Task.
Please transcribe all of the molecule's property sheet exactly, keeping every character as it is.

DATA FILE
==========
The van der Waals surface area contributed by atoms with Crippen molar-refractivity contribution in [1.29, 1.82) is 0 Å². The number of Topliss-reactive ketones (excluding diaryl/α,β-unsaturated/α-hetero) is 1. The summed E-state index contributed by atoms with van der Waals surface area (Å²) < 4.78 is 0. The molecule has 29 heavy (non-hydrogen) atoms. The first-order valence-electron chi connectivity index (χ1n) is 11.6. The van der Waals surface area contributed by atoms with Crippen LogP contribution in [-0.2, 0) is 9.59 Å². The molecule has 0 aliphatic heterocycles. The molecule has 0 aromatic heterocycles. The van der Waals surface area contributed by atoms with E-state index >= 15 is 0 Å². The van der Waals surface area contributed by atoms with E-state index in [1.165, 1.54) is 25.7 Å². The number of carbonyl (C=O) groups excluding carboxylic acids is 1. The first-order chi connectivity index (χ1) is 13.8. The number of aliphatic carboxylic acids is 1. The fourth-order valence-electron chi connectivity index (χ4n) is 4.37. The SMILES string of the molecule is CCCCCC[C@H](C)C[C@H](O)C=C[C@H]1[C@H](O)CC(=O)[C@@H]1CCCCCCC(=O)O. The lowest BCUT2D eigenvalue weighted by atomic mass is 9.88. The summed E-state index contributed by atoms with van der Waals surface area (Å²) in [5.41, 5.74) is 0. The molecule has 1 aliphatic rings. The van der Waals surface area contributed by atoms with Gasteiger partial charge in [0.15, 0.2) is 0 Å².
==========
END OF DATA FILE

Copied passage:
The van der Waals surface area contributed by atoms with Crippen molar-refractivity contribution in [1.29, 1.82) is 0 Å². The number of Topliss-reactive ketones (excluding diaryl/α,β-unsaturated/α-hetero) is 1. The summed E-state index contributed by atoms with van der Waals surface area (Å²) < 4.78 is 0. The molecule has 29 heavy (non-hydrogen) atoms. The first-order valence-electron chi connectivity index (χ1n) is 11.6. The van der Waals surface area contributed by atoms with Crippen LogP contribution in [-0.2, 0) is 9.59 Å². The molecule has 0 aliphatic heterocycles. The molecule has 0 aromatic heterocycles. The van der Waals surface area contributed by atoms with E-state index >= 15 is 0 Å². The van der Waals surface area contributed by atoms with E-state index in [1.165, 1.54) is 25.7 Å². The number of carbonyl (C=O) groups excluding carboxylic acids is 1. The first-order chi connectivity index (χ1) is 13.8. The number of aliphatic carboxylic acids is 1. The fourth-order valence-electron chi connectivity index (χ4n) is 4.37. The SMILES string of the molecule is CCCCCC[C@H](C)C[C@H](O)C=C[C@H]1[C@H](O)CC(=O)[C@@H]1CCCCCCC(=O)O. The lowest BCUT2D eigenvalue weighted by atomic mass is 9.88. The summed E-state index contributed by atoms with van der Waals surface area (Å²) in [5.41, 5.74) is 0. The molecule has 1 aliphatic rings. The van der Waals surface area contributed by atoms with Gasteiger partial charge in [0.15, 0.2) is 0 Å².